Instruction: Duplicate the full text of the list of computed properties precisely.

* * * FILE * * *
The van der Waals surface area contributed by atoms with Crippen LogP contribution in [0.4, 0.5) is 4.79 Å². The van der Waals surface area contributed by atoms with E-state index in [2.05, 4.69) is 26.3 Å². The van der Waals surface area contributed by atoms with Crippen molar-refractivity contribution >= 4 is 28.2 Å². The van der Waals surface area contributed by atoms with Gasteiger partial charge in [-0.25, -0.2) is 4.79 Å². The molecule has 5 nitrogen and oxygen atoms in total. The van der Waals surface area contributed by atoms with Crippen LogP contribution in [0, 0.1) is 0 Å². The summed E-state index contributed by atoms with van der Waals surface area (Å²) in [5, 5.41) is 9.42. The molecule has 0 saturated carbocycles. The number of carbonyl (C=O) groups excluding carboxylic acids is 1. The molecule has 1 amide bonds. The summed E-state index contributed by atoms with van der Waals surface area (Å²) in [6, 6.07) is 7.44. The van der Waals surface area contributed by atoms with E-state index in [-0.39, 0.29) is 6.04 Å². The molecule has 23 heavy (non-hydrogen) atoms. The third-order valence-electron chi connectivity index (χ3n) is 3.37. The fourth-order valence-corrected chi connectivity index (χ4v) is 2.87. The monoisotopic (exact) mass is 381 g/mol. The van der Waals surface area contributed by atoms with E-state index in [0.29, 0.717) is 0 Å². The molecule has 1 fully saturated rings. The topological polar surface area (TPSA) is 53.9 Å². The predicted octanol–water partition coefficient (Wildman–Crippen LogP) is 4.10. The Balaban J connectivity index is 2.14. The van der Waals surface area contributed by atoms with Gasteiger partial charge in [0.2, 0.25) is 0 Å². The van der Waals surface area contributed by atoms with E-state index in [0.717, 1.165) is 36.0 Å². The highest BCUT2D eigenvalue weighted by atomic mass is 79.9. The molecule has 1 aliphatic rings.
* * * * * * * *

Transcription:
The van der Waals surface area contributed by atoms with Crippen LogP contribution in [0.4, 0.5) is 4.79 Å². The van der Waals surface area contributed by atoms with E-state index in [2.05, 4.69) is 26.3 Å². The van der Waals surface area contributed by atoms with Crippen molar-refractivity contribution >= 4 is 28.2 Å². The van der Waals surface area contributed by atoms with Gasteiger partial charge in [-0.25, -0.2) is 4.79 Å². The molecule has 5 nitrogen and oxygen atoms in total. The van der Waals surface area contributed by atoms with Crippen LogP contribution in [0, 0.1) is 0 Å². The summed E-state index contributed by atoms with van der Waals surface area (Å²) in [5, 5.41) is 9.42. The molecule has 0 saturated carbocycles. The number of carbonyl (C=O) groups excluding carboxylic acids is 1. The molecule has 1 amide bonds. The summed E-state index contributed by atoms with van der Waals surface area (Å²) in [6, 6.07) is 7.44. The van der Waals surface area contributed by atoms with E-state index in [-0.39, 0.29) is 6.04 Å². The molecule has 23 heavy (non-hydrogen) atoms. The third-order valence-electron chi connectivity index (χ3n) is 3.37. The fourth-order valence-corrected chi connectivity index (χ4v) is 2.87. The monoisotopic (exact) mass is 381 g/mol. The van der Waals surface area contributed by atoms with E-state index in [0.29, 0.717) is 0 Å². The molecule has 1 fully saturated rings. The topological polar surface area (TPSA) is 53.9 Å². The predicted octanol–water partition coefficient (Wildman–Crippen LogP) is 4.10. The Balaban J connectivity index is 2.14. The van der Waals surface area contributed by atoms with Gasteiger partial charge in [0.2, 0.25) is 0 Å². The van der Waals surface area contributed by atoms with E-state index in [0.717, 1.165) is 36.0 Å². The highest BCUT2D eigenvalue weighted by atomic mass is 79.9. The molecule has 1 aliphatic rings.